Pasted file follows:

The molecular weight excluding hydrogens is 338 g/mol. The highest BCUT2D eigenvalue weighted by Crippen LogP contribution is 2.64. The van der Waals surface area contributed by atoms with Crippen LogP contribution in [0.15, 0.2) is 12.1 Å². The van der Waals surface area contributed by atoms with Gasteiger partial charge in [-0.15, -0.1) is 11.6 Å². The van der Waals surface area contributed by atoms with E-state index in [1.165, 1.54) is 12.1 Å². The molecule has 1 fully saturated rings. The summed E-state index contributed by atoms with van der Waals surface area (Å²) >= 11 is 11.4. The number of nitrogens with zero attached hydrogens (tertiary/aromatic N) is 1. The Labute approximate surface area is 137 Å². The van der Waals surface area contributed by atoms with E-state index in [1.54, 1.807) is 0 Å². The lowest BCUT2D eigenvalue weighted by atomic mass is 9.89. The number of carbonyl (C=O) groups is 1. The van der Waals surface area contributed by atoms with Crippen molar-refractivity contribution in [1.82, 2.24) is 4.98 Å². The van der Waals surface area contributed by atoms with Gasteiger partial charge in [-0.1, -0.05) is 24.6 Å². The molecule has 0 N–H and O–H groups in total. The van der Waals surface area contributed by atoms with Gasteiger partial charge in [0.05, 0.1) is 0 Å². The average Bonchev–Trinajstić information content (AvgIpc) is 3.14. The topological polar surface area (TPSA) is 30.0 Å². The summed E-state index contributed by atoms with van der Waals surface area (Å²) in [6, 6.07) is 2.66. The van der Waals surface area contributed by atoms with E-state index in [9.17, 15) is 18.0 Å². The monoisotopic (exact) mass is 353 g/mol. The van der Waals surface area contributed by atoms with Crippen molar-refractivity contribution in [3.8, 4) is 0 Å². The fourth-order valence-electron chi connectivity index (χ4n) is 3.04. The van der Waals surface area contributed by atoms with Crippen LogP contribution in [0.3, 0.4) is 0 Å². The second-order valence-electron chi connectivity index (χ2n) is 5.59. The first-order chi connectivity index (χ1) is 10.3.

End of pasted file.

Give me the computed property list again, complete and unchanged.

The molecular weight excluding hydrogens is 338 g/mol. The highest BCUT2D eigenvalue weighted by Crippen LogP contribution is 2.64. The van der Waals surface area contributed by atoms with Crippen LogP contribution in [0.15, 0.2) is 12.1 Å². The van der Waals surface area contributed by atoms with Gasteiger partial charge in [-0.15, -0.1) is 11.6 Å². The van der Waals surface area contributed by atoms with E-state index in [1.165, 1.54) is 12.1 Å². The molecule has 1 fully saturated rings. The summed E-state index contributed by atoms with van der Waals surface area (Å²) >= 11 is 11.4. The number of nitrogens with zero attached hydrogens (tertiary/aromatic N) is 1. The Labute approximate surface area is 137 Å². The van der Waals surface area contributed by atoms with E-state index in [1.54, 1.807) is 0 Å². The lowest BCUT2D eigenvalue weighted by atomic mass is 9.89. The number of carbonyl (C=O) groups is 1. The van der Waals surface area contributed by atoms with Crippen molar-refractivity contribution in [1.82, 2.24) is 4.98 Å². The van der Waals surface area contributed by atoms with Gasteiger partial charge in [-0.1, -0.05) is 24.6 Å². The molecule has 0 N–H and O–H groups in total. The van der Waals surface area contributed by atoms with Gasteiger partial charge in [0.05, 0.1) is 0 Å². The average Bonchev–Trinajstić information content (AvgIpc) is 3.14. The topological polar surface area (TPSA) is 30.0 Å². The summed E-state index contributed by atoms with van der Waals surface area (Å²) in [6, 6.07) is 2.66. The van der Waals surface area contributed by atoms with E-state index in [9.17, 15) is 18.0 Å². The monoisotopic (exact) mass is 353 g/mol. The van der Waals surface area contributed by atoms with Crippen molar-refractivity contribution in [3.8, 4) is 0 Å². The fourth-order valence-electron chi connectivity index (χ4n) is 3.04. The van der Waals surface area contributed by atoms with Crippen LogP contribution in [0.3, 0.4) is 0 Å². The second-order valence-electron chi connectivity index (χ2n) is 5.59. The first-order chi connectivity index (χ1) is 10.3.